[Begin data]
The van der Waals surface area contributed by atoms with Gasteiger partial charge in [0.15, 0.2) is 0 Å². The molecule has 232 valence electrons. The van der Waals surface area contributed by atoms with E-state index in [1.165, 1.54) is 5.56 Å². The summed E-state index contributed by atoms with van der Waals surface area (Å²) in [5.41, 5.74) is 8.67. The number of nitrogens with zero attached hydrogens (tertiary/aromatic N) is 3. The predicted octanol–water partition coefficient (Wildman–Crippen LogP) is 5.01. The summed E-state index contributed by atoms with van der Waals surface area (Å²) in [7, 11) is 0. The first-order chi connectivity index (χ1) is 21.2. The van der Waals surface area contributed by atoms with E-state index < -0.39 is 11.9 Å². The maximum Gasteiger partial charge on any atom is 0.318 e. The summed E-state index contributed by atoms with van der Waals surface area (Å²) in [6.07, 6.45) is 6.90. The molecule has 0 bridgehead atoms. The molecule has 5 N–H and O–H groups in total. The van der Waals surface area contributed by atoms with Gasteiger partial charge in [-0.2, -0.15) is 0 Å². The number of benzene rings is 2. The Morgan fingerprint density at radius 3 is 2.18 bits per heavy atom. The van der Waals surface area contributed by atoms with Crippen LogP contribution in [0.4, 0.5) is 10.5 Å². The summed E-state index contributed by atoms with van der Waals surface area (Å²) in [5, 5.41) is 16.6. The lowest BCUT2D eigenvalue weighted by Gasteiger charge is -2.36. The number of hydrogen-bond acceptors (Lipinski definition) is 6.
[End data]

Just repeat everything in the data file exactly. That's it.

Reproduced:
The van der Waals surface area contributed by atoms with Gasteiger partial charge in [0.15, 0.2) is 0 Å². The molecule has 232 valence electrons. The van der Waals surface area contributed by atoms with E-state index in [1.165, 1.54) is 5.56 Å². The summed E-state index contributed by atoms with van der Waals surface area (Å²) in [5.41, 5.74) is 8.67. The number of nitrogens with zero attached hydrogens (tertiary/aromatic N) is 3. The predicted octanol–water partition coefficient (Wildman–Crippen LogP) is 5.01. The summed E-state index contributed by atoms with van der Waals surface area (Å²) in [7, 11) is 0. The first-order chi connectivity index (χ1) is 21.2. The van der Waals surface area contributed by atoms with E-state index < -0.39 is 11.9 Å². The maximum Gasteiger partial charge on any atom is 0.318 e. The summed E-state index contributed by atoms with van der Waals surface area (Å²) in [6.07, 6.45) is 6.90. The molecule has 0 bridgehead atoms. The molecule has 5 N–H and O–H groups in total. The van der Waals surface area contributed by atoms with Gasteiger partial charge in [-0.2, -0.15) is 0 Å². The number of benzene rings is 2. The Morgan fingerprint density at radius 3 is 2.18 bits per heavy atom. The van der Waals surface area contributed by atoms with Crippen LogP contribution in [0.4, 0.5) is 10.5 Å². The summed E-state index contributed by atoms with van der Waals surface area (Å²) in [5, 5.41) is 16.6. The lowest BCUT2D eigenvalue weighted by Gasteiger charge is -2.36. The number of hydrogen-bond acceptors (Lipinski definition) is 6.